Be the ant, not the grasshopper


“After more than seven years of suffering due to a debilitating drought, farmers’ hard work is finally being recognised in the form of financial windfalls. This positive occurrence will benefit the entire industry and economy, should it persist. We congratulate farmers for achieving great results this year,” says Roelie van Reenen, supply chain executive at Beefmaster Group, a leading specialist supplier of beef products to South Africa and global markets. 

South Africa reported a booming agricultural climate in 2021, having grown by 13,4% year on year in 2020, and is expected to grow further by 7,6% year on year in 2021.  

“There have also been fewer weaners available, which has helped farmers fetch higher prices for their stock, resulting in in overall improved financial picture for farmers,” says van Reenen.  

However, with input costs like animal feed prices expected to rise radically in 2022, Van Reenen says that it is likely that the overhead cost structure may change, and the value of livestock production may decrease. In other words, it is likely going to be more expensive to produce an animal in 2022 and industry players may not see an increase in profits.  

“All players in this sector would be wise to proceed with cautious optimism given the uncertain climate, and ensure that they make adequate provisions for the future,” says van Reenen.  

He adds that industry must also consider the current environment. Fuel prices are expected to rise dramatically before the end of this year, and well into 2022. Furthermore, the cost of living is likely to increase given the predictions of a rising interest rate climate. This comes off the back of the recent announcement by the SA Reserve Bank, which saw it raise the interest rate by 25 basis points. It is predicted that towards the end of 2022, the repo rate could stand at 4.5% to 4.75%, and the prime lending could be 8 to 8.25%.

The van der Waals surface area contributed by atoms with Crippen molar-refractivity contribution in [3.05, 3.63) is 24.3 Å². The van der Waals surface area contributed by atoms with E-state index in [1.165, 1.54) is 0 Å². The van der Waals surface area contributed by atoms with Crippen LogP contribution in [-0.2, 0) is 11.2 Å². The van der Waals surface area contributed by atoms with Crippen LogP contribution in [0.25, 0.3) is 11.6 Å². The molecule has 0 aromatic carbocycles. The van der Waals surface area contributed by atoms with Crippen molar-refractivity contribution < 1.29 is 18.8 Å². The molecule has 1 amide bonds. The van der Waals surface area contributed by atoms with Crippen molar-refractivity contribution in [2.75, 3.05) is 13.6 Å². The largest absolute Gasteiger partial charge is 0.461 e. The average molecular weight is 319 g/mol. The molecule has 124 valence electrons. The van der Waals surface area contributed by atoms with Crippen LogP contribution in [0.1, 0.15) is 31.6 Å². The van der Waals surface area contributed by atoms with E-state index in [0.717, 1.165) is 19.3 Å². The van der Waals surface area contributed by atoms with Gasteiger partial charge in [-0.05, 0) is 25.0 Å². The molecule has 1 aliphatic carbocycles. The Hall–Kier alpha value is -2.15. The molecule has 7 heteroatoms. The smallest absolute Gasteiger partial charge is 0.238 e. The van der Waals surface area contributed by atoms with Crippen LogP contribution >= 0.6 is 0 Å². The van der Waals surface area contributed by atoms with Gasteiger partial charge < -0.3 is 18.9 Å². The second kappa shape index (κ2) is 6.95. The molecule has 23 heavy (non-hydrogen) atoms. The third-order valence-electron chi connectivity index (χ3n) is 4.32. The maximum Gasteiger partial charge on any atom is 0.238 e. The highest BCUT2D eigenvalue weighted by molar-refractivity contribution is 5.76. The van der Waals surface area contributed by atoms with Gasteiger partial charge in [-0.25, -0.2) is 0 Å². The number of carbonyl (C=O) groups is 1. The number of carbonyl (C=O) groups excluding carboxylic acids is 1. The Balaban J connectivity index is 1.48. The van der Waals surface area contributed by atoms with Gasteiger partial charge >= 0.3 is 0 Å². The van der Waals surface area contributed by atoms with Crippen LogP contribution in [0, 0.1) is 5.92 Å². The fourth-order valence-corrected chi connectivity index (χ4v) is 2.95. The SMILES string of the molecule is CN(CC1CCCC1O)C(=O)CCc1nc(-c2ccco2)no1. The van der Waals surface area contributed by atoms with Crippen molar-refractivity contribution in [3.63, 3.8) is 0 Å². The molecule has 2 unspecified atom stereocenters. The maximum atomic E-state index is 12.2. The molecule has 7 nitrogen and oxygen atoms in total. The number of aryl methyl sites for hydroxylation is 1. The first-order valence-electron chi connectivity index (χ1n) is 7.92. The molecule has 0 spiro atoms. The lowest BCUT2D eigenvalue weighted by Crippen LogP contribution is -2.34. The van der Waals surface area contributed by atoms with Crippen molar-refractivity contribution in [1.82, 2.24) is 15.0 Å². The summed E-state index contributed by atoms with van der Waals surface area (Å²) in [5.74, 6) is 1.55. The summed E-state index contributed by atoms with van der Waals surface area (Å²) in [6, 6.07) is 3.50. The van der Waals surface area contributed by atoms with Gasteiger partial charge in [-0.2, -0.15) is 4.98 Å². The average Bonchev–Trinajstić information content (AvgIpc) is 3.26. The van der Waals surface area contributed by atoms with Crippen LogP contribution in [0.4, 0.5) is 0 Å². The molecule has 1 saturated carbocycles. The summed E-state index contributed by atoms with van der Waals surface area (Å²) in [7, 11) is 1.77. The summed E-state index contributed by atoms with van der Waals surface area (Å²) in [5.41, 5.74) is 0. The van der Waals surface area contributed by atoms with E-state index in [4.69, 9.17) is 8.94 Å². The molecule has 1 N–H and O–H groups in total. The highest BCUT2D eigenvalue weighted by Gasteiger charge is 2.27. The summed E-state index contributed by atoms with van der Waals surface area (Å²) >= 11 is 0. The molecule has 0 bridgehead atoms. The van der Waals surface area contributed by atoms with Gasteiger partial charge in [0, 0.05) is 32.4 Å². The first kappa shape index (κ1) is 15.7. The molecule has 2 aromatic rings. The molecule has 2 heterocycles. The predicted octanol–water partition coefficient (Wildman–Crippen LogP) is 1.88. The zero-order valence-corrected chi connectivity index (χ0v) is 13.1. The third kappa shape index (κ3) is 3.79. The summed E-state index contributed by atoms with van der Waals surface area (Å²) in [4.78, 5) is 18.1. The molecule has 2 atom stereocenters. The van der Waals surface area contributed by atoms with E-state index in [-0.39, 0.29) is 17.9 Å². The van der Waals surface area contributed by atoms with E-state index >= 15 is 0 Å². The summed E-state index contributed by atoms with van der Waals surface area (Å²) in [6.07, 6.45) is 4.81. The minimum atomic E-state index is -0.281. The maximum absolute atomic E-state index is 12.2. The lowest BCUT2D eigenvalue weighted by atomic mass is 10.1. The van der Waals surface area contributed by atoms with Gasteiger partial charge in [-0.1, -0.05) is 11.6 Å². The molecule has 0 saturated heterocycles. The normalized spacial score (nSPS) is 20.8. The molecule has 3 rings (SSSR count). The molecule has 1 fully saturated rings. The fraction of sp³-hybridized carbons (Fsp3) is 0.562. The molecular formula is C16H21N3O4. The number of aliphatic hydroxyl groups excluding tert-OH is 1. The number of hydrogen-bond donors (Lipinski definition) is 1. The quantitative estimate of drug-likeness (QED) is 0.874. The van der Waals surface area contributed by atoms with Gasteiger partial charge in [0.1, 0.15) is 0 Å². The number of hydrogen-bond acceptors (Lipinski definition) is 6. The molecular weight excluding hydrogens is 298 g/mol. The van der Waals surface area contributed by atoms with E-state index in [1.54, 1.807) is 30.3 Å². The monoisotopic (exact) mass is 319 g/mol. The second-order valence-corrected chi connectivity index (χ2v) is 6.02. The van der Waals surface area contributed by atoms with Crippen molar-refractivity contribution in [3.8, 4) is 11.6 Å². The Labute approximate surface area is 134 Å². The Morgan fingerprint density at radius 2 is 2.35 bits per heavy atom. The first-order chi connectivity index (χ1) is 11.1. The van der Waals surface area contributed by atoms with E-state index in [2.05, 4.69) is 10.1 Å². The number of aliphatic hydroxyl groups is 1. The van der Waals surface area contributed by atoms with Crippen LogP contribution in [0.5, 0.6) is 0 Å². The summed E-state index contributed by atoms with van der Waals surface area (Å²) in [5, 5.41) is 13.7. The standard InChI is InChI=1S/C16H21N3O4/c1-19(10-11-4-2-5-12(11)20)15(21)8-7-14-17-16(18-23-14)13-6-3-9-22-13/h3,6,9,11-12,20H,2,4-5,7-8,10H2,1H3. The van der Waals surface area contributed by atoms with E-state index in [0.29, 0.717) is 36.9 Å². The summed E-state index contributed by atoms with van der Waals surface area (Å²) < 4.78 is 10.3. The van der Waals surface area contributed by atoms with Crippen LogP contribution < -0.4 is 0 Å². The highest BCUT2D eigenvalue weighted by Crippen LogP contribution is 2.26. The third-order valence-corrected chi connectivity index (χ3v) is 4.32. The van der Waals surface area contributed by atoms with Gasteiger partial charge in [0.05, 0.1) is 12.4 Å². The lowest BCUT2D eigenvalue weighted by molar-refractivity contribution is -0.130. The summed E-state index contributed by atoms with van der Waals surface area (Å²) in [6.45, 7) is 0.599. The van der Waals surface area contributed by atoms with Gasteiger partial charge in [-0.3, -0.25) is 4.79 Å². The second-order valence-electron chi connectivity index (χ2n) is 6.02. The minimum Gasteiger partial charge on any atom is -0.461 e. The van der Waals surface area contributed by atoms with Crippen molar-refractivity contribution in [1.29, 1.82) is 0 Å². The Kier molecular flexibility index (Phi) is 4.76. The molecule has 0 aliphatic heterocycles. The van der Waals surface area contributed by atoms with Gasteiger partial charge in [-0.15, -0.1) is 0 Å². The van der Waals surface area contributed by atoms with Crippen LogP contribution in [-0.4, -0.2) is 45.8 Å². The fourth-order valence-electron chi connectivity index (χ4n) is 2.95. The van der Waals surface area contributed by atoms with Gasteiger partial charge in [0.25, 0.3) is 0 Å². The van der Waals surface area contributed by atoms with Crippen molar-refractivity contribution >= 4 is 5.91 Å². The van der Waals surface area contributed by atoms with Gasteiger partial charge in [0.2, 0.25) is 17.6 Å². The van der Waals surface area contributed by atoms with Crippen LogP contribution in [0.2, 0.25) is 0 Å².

“We must be mindful that the upward trajectory of the cost of raw materials means that equipment, animal feed, fuel and everyday goods are going to become more expensive,” says van Reenen.  

To gear up for 2022, industry players should understand how much it costs to produce an animal, and then focus on scaling up production. By doing this, the farmer will benefit from a reduced fixed cost per unit as a result of a better economies of scale.  

“Due to the higher supply expected, we are likely to see a decline in the value of the weaner. If the overhead structure is fixed, you need more revenue to cover that. The only way to mitigate this is to produce more,” says van Reenen.  

He adds that it may be also be a good idea to re-invest windfall profits back into biological assets.  

“Things can change for the worst. We must be conservative and plan for tougher times. The best thing this industry can do, including beef producers, its supply chain, and farmers is to be like the ant in the classic children’s fable, rather than the grasshopper, who didn’t understand the need for preparing for the future,” concludes van Reenen.  


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